Through the transformation of the glorious WTF-Films into the even more glorious Exploder Button and the ensuing server changes, some of my old columns for the site have gone the way of all things internet. I’m going to repost them here in irregular intervals in addition to my usual ramblings.
Please keep in mind these are the old posts without any re-writes or
improvements. Furthermore, many of these pieces were written years ago, so if
you feel offended or need to violently disagree with me in the comments, you can
be pretty sure I won’t know why I wrote what I wrote anymore
A scruffy and unwashed man called not Ringo, not Django, not Sartana, but
Shenandoah (Anthony Steffen) rides into a small frontier town. The place has
some troubles since the gang of bandit Lupe Rojo (Armando Calvo) has put their
base of operations into the area around town.
Shenandoah seems to have something in mind with the gang, though. At first,
he does the usual "let's compare our penis sizes" bit by playing the always
lovely "poker leading to fisticuffs" game with some of the gang members.
A little later, he subtly interferes with a bank robbery in town, carefully
constructing an opportunity to grab a wounded gang member and rescue him from
the law. It seems like he wants to join up with the gang.
Unfortunately, Rojo isn't just letting anyone join his merry band of
slobbering psychopaths. There is a rather ill-advised membership test in form of
a deadly game of hide and seek with guns against one of the original gang
members for the potential newbie to survive.
Shenandoah is rather good at the game, though, and uses the possibility of a
slowly dying bandit right at his feet to ask some questions about a stagecoach
robbery and a murdered woman in Omaha two years ago. Alas, he doesn't get the
answers he seeks.
At least, his life's dream of being one of a group of psychopathic bandits
who are bound to die rather sooner than later is fulfilled. Nevertheless, he
continues to ask pointed questions about the Omaha business. One could get the
idea that it is somehow a lot more important to him than raping and pillaging.
It might just be possible that our unshaved hero is out for revenge for a
certain murder in Omaha.
All goes swimmingly, until Rojo decides to plunder the ranch of a local
rancher named Wilson (George Rigaud). Wilson is an old friend of Shenandoah, and
the gunman can't help himself but warn him and his pretty daughter (Luciana
Gilli) of the ensuing attack.
The following debacle for the gang and Shenandoah's not exactly inconspicuous
behaviour weakens his position as a big bad bandit decisively, though, starting
off his obligatory torture and the typical finale of bloody vengeance.
If the plot synopsis of A Coffin For The Sheriff (and no, I have no
idea what the title has to do with the film) makes it sound as if the typical
fan of Spaghetti Western had seen this all before, that impression is perfectly
true. There truly is no original bone in Mario Caiano's film's body, but while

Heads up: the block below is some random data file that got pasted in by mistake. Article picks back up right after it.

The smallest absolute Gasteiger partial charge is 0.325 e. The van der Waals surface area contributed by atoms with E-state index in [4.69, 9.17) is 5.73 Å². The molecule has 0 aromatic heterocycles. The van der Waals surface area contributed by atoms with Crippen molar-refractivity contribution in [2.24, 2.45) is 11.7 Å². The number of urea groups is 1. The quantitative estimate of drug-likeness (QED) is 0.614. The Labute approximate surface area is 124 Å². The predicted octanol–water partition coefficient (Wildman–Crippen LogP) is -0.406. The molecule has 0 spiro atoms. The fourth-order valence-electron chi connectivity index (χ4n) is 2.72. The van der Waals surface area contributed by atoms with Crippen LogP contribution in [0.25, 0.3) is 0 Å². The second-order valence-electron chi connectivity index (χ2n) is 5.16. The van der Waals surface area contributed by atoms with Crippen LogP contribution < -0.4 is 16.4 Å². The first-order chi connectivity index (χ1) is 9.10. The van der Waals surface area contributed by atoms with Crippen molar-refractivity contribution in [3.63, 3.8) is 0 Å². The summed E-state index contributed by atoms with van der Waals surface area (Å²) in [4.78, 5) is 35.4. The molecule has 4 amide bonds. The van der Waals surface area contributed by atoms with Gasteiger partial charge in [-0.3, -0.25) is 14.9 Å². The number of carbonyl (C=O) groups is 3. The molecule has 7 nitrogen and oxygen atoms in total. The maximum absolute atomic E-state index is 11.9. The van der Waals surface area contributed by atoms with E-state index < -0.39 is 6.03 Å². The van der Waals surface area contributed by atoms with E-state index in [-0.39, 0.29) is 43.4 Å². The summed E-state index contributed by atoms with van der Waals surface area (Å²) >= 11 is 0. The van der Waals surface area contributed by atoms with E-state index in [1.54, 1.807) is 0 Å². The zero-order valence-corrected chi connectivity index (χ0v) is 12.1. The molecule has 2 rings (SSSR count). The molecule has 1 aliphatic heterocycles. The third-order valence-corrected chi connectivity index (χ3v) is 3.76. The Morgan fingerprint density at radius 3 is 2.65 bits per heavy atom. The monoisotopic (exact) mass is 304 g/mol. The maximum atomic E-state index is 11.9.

watching it, I didn't find myself holding that against it.
It is a very thin line which divides the realms of the clichéd and of the
iconic. Caiano's film mostly dances directly on the line, doing too much of the
expected in the expected manner to come down on the iconic side, yet doing it
with too much panache to result in the let-down of the too clichéd.
A Coffin For The Sheriff succeeds as a very pleasant example of its
genre (and this isn't exactly typical of the usually rather scattershot
Spaghetti Western) mostly through the tightness of its script and Caiano's drive
in executing it. While the usual assortment of side characters (with three women
fawning over our hero) with their little side plots is there, the film
integrates them into the main plot in a sensible way instead of going for a
smoke and letting the side plots take over from time to time. This gives the
film a sense of wholeness one seldom finds in the genre outside of the work of
But it would be unfair not to give Caiano his fair share of props. Having
gone through a very typical career for an Italian director of the time by
working in every genre that was popular at the moment, Caiano obviously picked
up quite a bit about keeping his plots moving and cutting down on filler while
letting his film look much more costly than it probably was through judicious
use of rather impressive outside locations. As an old pro (his first writing and
assistant directing credits come from the 50s), Caiano doesn't miss out on
adding stylistic elements typical of the Spaghetti Western, elements which might
still have looked vaguely original to an audience just one year after A
Fistful Of Dollars. It is an excellent example of how fast some of the
things Leone and Corbucci did visually became part of the visual language of
Italian filmmakers trying to make a quick buck off of their successes.
So, friends of frightening close-ups of ugly, sweaty, unshaved men won't miss
Also not atypical for an early Spaghetti are the acting performances. Steffen
is (as was often the case with him) a little bland, yet as solid as someone with
seemingly total facial paralysis can be, while the bunch of half-remembered
character actors playing the bad guys are chewing the scenery nicely.
A Coffin For The Sheriff is probably not the sort of film I'd
recommend to a Spaghetti Western beginner. There are just too many excellent
films to see first before starting to waste time on one which is "just" very
good, but when one has reached the point where one has worked through the
classics and semi-classics of the genre, films like this are the little gold
nuggets hidden in the dust and mud of the genre.